Lisa Poole / AP file
Heavy bags are a real downer.
The charity workers staking out your favorite holiday shopping site with collection cups in hand may have chosen the exact right spot to prick your conscience, a new study suggests.
It’s not that you feel guilty for your purchasing power. It’s about the weight of your shopping bags.
Researchers found that when we are physically weighed down, with anything from groceries to gifts, our thoughts inescapably turn to serious -- weighty -- subjects. Apparently, the wiring in our brain sparks directly from physical weight to psychological weight.
When we’re toting a big haul, we're more likely to be suddenly struck by the importance of current events or issues in the world around us, according to the report published in the Journal of Consumer Behavior.
“We found that carrying a heavy load leads consumers to feel an unrelated event as being more important and more stressful,” said the study’s lead author Meng Zhang, an assistant professor in the department of marketing at the Chinese University of Hong Kong.
For the new study Zhang ran a series of experiments on more than 100 people to look at the impact of heavy loads on thinking.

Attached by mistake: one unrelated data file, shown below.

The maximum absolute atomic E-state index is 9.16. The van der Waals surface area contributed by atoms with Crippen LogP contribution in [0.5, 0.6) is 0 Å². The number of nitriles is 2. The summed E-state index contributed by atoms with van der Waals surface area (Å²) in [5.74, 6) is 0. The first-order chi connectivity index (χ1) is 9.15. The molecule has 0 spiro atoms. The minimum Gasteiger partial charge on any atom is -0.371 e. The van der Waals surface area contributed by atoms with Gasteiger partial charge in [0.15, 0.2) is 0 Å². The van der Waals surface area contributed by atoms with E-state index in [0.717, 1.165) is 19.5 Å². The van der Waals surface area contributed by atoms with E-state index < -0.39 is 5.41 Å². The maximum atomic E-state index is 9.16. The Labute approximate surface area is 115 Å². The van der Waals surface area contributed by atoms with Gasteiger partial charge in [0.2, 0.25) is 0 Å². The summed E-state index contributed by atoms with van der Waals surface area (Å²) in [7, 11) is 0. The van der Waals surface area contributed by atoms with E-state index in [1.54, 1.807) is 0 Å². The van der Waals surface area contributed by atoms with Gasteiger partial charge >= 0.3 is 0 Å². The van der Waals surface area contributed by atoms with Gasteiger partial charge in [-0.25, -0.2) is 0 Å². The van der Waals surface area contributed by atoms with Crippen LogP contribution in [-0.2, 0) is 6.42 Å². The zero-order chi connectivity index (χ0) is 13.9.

In her experiments, Zhang asked a group of volunteers to carry a shopping bag with bottles of water that weighed about 10 pounds. A comparison group carried bags with empty water bottles. The volunteers were told the experiment was to determine how much weight consumers might be willing to carry while shopping.
Later, both groups were asked questions, such as how important it is for people to express their opinions in public, how important it was to read nutrition labels, or how important it was that people stay socially connected.
Sure enough, volunteers carrying the heavy bags tended to score higher on their answers to the societal questions. In other words, people carting around heavy bags were more likely to say lots of stuff was really important.
Perhaps even more intriguing was Zhang’s discovery that people could be nudged to think about the importance of weighty societal issues just by asking them to read narratives that included words such as “heavy,” “tons,” and “loaded.”
Is there an antidote to the psychological consequences of carrying a shopping bag loaded down with holiday loot?
Apparently there is. In another experiment Zhang determined that the psychological impact of a heavy load could be diminished when people thought about lightweight objects, such as balloons and feathers.
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